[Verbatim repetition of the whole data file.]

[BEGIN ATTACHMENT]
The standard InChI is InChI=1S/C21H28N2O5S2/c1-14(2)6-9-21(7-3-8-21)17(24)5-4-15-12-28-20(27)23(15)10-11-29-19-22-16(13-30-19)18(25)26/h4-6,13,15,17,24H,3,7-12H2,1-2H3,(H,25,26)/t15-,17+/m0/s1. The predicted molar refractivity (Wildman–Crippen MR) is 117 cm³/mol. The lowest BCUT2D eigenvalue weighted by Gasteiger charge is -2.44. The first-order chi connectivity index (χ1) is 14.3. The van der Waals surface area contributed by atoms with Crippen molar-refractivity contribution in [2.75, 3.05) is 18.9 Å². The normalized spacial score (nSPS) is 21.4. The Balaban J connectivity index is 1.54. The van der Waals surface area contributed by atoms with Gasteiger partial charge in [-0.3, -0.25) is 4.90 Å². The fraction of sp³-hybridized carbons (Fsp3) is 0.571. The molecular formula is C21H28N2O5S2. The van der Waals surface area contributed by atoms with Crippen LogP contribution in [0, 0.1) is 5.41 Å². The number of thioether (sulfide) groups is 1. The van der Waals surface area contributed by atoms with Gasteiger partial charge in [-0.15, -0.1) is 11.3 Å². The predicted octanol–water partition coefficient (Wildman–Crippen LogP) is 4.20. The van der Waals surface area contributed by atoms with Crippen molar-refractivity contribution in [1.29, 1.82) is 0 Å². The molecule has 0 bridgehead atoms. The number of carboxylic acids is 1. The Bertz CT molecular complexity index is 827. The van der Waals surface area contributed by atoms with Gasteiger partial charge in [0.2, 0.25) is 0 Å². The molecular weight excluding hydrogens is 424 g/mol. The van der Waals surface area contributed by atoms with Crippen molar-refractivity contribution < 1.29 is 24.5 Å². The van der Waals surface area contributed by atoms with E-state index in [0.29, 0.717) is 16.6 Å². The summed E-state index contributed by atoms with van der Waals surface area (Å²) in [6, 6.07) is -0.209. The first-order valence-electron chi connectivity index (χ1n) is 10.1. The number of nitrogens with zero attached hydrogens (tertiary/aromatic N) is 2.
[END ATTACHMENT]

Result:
The standard InChI is InChI=1S/C21H28N2O5S2/c1-14(2)6-9-21(7-3-8-21)17(24)5-4-15-12-28-20(27)23(15)10-11-29-19-22-16(13-30-19)18(25)26/h4-6,13,15,17,24H,3,7-12H2,1-2H3,(H,25,26)/t15-,17+/m0/s1. The predicted molar refractivity (Wildman–Crippen MR) is 117 cm³/mol. The lowest BCUT2D eigenvalue weighted by Gasteiger charge is -2.44. The first-order chi connectivity index (χ1) is 14.3. The van der Waals surface area contributed by atoms with Crippen molar-refractivity contribution in [2.75, 3.05) is 18.9 Å². The normalized spacial score (nSPS) is 21.4. The Balaban J connectivity index is 1.54. The van der Waals surface area contributed by atoms with Gasteiger partial charge in [-0.3, -0.25) is 4.90 Å². The fraction of sp³-hybridized carbons (Fsp3) is 0.571. The molecular formula is C21H28N2O5S2. The van der Waals surface area contributed by atoms with Crippen LogP contribution in [0, 0.1) is 5.41 Å². The number of thioether (sulfide) groups is 1. The van der Waals surface area contributed by atoms with Gasteiger partial charge in [-0.15, -0.1) is 11.3 Å². The predicted octanol–water partition coefficient (Wildman–Crippen LogP) is 4.20. The van der Waals surface area contributed by atoms with Crippen molar-refractivity contribution in [1.29, 1.82) is 0 Å². The molecule has 0 bridgehead atoms. The number of carboxylic acids is 1. The Bertz CT molecular complexity index is 827. The van der Waals surface area contributed by atoms with Gasteiger partial charge in [0.2, 0.25) is 0 Å². The molecular weight excluding hydrogens is 424 g/mol. The van der Waals surface area contributed by atoms with Crippen molar-refractivity contribution < 1.29 is 24.5 Å². The van der Waals surface area contributed by atoms with E-state index in [0.29, 0.717) is 16.6 Å². The summed E-state index contributed by atoms with van der Waals surface area (Å²) in [6, 6.07) is -0.209. The first-order valence-electron chi connectivity index (χ1n) is 10.1. The number of nitrogens with zero attached hydrogens (tertiary/aromatic N) is 2.